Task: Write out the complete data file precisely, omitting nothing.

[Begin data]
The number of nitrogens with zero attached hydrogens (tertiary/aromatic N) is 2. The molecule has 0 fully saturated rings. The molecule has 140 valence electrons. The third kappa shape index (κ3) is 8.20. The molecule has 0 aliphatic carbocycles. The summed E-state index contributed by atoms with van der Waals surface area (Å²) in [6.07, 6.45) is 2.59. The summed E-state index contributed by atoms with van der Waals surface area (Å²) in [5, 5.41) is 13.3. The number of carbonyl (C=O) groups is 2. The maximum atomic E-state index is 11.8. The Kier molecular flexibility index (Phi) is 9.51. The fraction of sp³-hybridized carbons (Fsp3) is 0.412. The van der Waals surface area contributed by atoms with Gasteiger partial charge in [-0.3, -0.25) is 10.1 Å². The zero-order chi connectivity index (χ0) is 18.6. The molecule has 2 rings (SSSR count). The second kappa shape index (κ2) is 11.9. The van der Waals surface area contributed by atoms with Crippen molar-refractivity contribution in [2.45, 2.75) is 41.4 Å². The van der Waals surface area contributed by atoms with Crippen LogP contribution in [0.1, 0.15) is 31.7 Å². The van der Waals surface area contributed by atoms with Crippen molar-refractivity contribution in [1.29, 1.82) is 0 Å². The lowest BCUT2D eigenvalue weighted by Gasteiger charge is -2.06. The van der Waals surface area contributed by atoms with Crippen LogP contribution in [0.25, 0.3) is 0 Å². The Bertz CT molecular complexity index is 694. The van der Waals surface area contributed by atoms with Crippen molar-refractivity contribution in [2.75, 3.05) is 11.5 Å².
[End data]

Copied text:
The number of nitrogens with zero attached hydrogens (tertiary/aromatic N) is 2. The molecule has 0 fully saturated rings. The molecule has 140 valence electrons. The third kappa shape index (κ3) is 8.20. The molecule has 0 aliphatic carbocycles. The summed E-state index contributed by atoms with van der Waals surface area (Å²) in [6.07, 6.45) is 2.59. The summed E-state index contributed by atoms with van der Waals surface area (Å²) in [5, 5.41) is 13.3. The number of carbonyl (C=O) groups is 2. The maximum atomic E-state index is 11.8. The Kier molecular flexibility index (Phi) is 9.51. The fraction of sp³-hybridized carbons (Fsp3) is 0.412. The van der Waals surface area contributed by atoms with Gasteiger partial charge in [-0.3, -0.25) is 10.1 Å². The zero-order chi connectivity index (χ0) is 18.6. The molecule has 2 rings (SSSR count). The second kappa shape index (κ2) is 11.9. The van der Waals surface area contributed by atoms with Crippen molar-refractivity contribution in [2.45, 2.75) is 41.4 Å². The van der Waals surface area contributed by atoms with Crippen LogP contribution in [0.1, 0.15) is 31.7 Å². The van der Waals surface area contributed by atoms with Crippen molar-refractivity contribution in [1.29, 1.82) is 0 Å². The lowest BCUT2D eigenvalue weighted by Gasteiger charge is -2.06. The van der Waals surface area contributed by atoms with Crippen LogP contribution in [0.25, 0.3) is 0 Å². The Bertz CT molecular complexity index is 694. The van der Waals surface area contributed by atoms with Crippen molar-refractivity contribution in [2.75, 3.05) is 11.5 Å².